Case name: Sissom v. Bridgestone/Firestone, Inc., No. M2011-00363-WC-R3-WC (Tenn. 06/20/12, unpublished).
Ruling: In an unpublished decision, the Tennessee Supreme Court held that a builder was not entitled to benefits for his shoulder pain because it stemmed from his congenital abnormalities.
What it means: In Tennessee, evidence that congenital abnormalities caused a worker's pain will undermine his claim for benefits.
Summary: A tire builder for a tire manufacturer was reaching overhead when his shoulder started to hurt. He told his team leader he was having pain, but he did not seek medical attention. A few days later, he was pulling on material to clear a jam from a tire machine when he heard his shoulder snap and had immediate numbness and tingling in his hand. His symptoms worsened. A neurologist diagnosed him with a brachial plexus stretch injury even though his MRI and EMG results were normal. A vascular surgeon stated that the builder's pain was caused by congenital abnormalities and did not have "any relationship with work trauma." The builder sought benefits. The Tennessee Supreme Court held that he was not entitled to benefits because his injury was not work-related.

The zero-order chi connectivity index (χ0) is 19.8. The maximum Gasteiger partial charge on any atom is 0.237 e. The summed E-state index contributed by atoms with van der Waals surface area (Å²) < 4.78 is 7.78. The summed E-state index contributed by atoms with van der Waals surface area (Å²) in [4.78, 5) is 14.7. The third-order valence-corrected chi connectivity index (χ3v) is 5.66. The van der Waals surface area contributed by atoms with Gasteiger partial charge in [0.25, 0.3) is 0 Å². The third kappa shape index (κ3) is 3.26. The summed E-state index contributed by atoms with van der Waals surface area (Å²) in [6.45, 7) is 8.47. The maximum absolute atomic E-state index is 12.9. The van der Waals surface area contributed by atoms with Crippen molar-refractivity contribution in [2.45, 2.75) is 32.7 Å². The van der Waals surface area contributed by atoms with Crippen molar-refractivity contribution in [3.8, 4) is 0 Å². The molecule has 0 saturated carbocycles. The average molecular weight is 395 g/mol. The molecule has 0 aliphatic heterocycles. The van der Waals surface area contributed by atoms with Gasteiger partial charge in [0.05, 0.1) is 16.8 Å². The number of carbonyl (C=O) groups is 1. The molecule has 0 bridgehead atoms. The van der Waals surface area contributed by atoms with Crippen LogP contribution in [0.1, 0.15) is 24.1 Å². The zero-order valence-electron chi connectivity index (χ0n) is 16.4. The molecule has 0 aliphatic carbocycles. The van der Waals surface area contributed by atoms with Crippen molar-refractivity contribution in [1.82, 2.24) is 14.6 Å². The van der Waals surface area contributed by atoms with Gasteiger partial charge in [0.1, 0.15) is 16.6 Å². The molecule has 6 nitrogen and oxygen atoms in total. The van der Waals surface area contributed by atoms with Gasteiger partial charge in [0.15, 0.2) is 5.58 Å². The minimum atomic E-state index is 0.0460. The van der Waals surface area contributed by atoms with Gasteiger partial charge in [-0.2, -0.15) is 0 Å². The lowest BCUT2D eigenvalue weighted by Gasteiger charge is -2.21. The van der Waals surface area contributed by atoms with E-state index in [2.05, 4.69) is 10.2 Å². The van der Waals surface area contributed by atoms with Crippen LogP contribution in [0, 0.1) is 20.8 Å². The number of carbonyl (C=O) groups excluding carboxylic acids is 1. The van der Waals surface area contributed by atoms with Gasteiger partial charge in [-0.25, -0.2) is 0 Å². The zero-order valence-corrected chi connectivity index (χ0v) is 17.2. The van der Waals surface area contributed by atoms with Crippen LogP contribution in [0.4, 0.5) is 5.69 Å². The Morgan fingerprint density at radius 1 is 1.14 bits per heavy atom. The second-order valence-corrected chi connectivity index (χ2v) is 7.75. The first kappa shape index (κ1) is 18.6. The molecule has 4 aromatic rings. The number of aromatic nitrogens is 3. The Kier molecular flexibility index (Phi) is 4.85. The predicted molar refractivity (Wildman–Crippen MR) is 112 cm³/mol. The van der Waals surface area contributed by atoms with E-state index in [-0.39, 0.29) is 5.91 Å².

The court concluded that the evidence showed that the builder's condition originated from his congenital abnormalities. The surgeon explained that the abnormalities caused him to feel arm fatigue and pain when raising his arm.
The surgeon acknowledged the possibility that a traumatic injury could have caused his symptoms, but the builder did not describe a traumatic incident. The builder reposted that his shoulder simply "started hurting" at work and the pain worsened when he was clearing a jammed machine several days later. Also, the neurologist's diagnosis of an injured brachial plexus was not supported by diagnostic testing.
The court also noted its concern for a 13-year delay in resolving the builder's claim.
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August 23, 2012
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